But there are deep concerns within the urban planning and design profession that there is a long way to go if NSW is to develop public land for the benefit of the community.
According to one leading urban planner and designer who spoke to me recently, the integrity and “checklist approach” of the master plan bid process for the upcoming Eveleigh to Central precinct in Sydney was of such concern to one of the international firms bidding for the project that it withdrew its submission. On other developments such as Darling Harbour, the source said, there has been a lack of consistent planning guidelines and the government has been “negligent in its duty of care to protect public land”. It is government that is at fault for not setting adequate guidelines or governance standards, not developers – they are simply going about their business.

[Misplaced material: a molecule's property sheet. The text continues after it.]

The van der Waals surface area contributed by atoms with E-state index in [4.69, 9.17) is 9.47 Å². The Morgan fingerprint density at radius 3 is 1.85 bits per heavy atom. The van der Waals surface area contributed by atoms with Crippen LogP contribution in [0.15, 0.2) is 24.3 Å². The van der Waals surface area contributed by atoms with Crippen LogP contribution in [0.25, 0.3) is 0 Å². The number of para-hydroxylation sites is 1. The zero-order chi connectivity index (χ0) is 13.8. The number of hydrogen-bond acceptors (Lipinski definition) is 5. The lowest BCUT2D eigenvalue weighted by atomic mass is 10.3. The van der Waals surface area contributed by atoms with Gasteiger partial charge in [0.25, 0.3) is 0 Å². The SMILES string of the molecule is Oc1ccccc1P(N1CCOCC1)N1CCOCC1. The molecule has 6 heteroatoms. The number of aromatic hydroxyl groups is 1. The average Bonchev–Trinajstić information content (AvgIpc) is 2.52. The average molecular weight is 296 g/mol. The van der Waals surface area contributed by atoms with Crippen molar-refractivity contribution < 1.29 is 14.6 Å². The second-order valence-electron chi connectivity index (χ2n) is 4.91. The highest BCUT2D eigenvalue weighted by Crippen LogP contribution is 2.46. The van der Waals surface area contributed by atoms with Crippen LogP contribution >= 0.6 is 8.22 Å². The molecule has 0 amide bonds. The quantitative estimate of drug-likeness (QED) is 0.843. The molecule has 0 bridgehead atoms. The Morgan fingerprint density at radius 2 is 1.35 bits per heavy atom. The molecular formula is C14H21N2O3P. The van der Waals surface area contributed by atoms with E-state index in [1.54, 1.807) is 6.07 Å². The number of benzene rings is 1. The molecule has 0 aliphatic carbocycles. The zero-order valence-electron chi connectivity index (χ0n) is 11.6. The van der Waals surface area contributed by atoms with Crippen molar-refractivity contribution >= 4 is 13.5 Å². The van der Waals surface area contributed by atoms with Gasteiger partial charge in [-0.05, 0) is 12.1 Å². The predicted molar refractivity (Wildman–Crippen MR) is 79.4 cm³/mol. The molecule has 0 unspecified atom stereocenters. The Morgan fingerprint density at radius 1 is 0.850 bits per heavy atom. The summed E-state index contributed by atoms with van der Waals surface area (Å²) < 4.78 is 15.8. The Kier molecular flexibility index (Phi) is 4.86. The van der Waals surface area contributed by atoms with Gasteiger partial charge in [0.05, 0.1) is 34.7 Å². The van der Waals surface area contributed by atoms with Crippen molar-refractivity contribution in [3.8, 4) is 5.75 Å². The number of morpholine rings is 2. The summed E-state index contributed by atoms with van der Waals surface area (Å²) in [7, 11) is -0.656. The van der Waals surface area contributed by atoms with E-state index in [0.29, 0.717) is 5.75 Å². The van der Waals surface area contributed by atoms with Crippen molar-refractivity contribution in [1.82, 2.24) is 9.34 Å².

This echoes the views of the Australian Institute of Architects reported in a recent story in The Fifth Estate, which quoted former national president Paul Berkemeier saying the government had betrayed the public interest by redeveloping Darling Harbour through a single contract to Lend Lease.
Berkemeier did not criticise Lend Lease or their architects on the project, rather the position they had been put in by government and the muddled brief they received.
TFE salon guests impatient for change
At the Salon for Sustainable Precincts guests spoke passionately about the need to overturn the malaise that has infected state and federal politics.
Guests were Monica Barone, chief executive officer, City of Sydney; James Rosenwax, managing director, design, planning and economics AECOM; Terry Leckie, founder and managing director, Flow Systems; Peter Monks, director planning and environmental services, Waverley Council; Dr Ed Blakely, honorary professor of Urban Policy, US Studies Centre; Jonathan Emery, managing director, urban regeneration, Lend Lease; David Rolls, chief executive officer, commercial, Mirvac; Bruce Taper, director, Kinesis; and Michelle Tabet, placemaking consultant.